International Highway, December 16, 1944, 10.00hrs.
German infantry attacks had been underway for about three hours all along the frontline of the 393rd Infantry. The 1st Battalion commanded by Major Matthew L. Legler was barely holding its ground. The twenty-eight-year-old West Point graduate had to contend with difficult terrain and had only two rifle companies on line. Company B was dug in along the so-called “International Highway” and faced east toward the West Wall defenses. Immediately to the south, C Company held positions on both sides of the highway but in a heavily forested sector offering limited fields of fire. Company A was in reserve.
The German preparatory artillery barrage had dealt little damage to both frontline companies but the ensuing infantry assault overwhelmed two platoons of Company C. The reserve company had already been ordered to assist Company B and Major Legler requested help from regiment. The general situation on the whole front was chaotic. The only available reinforcement consisted of the Antitank Mine platoon from the regimental Anti Tank Company. Led by First Lieutenant Harry C. Parker, the Mine platoon arrived at the 1st Battalion command post at about 10:30. Legler and his Operation Officer, Capt Lawrence Duffin, quickly informed Parker of the general situation and ordered him to help restore the line in Company C’s sector. Duffin augmented Parker’s force with men from the 1st Battalion’s Ammunition and Pioneer platoon, as well as a handful of cook, clerks and runners.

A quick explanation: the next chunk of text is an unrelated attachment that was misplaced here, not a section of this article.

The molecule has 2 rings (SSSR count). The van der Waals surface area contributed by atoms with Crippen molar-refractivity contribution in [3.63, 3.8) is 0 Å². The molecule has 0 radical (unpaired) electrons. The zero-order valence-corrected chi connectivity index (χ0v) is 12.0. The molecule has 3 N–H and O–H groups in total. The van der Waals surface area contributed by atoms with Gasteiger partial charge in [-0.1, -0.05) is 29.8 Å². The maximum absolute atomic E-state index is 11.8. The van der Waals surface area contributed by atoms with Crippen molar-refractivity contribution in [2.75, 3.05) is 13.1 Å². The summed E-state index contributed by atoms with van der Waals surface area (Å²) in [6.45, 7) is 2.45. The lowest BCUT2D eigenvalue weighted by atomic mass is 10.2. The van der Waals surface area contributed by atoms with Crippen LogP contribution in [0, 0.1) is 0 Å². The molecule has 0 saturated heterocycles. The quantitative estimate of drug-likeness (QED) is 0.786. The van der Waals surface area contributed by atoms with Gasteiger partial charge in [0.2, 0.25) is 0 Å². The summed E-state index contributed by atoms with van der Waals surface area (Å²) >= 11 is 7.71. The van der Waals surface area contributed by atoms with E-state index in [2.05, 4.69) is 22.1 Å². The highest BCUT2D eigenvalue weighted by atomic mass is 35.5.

Parker and his little force moved up the main supply road toward the International Highway. Upon reaching the highway and taking advantage of the dense forest, the force crept to the immediate vicinity of the first German troops. Parker ordered his men to fix bayonets. In unison, they charged the enemy, yelling as if they were hundreds. Completely surprised, the Germans fell back several hundred yards in complete disorder. Those who didn’t move fast enough were unmercifully bayoneted. The bayonet charge relieved the enemy pressure and allowed Company C to reorganize. This charge was unique in the 99th Division history. Lt Parker received a Silver Star for this action.
Today, one soldier from Company C is still missing, and the main supply road leading to that area was often used and searched by MIA Project members. On a rainy day in November 1994, exactly where the bayonet charge occurred, a set of dog tags surfaced along with remnants of a musette bag. The name on the tags rang a bell to Jean-Louis Seel. It was Harry C. Parker.
Harry Chandler Parker passed away at age eighty-five on September 15, 2006 in Vero Beach, Florida.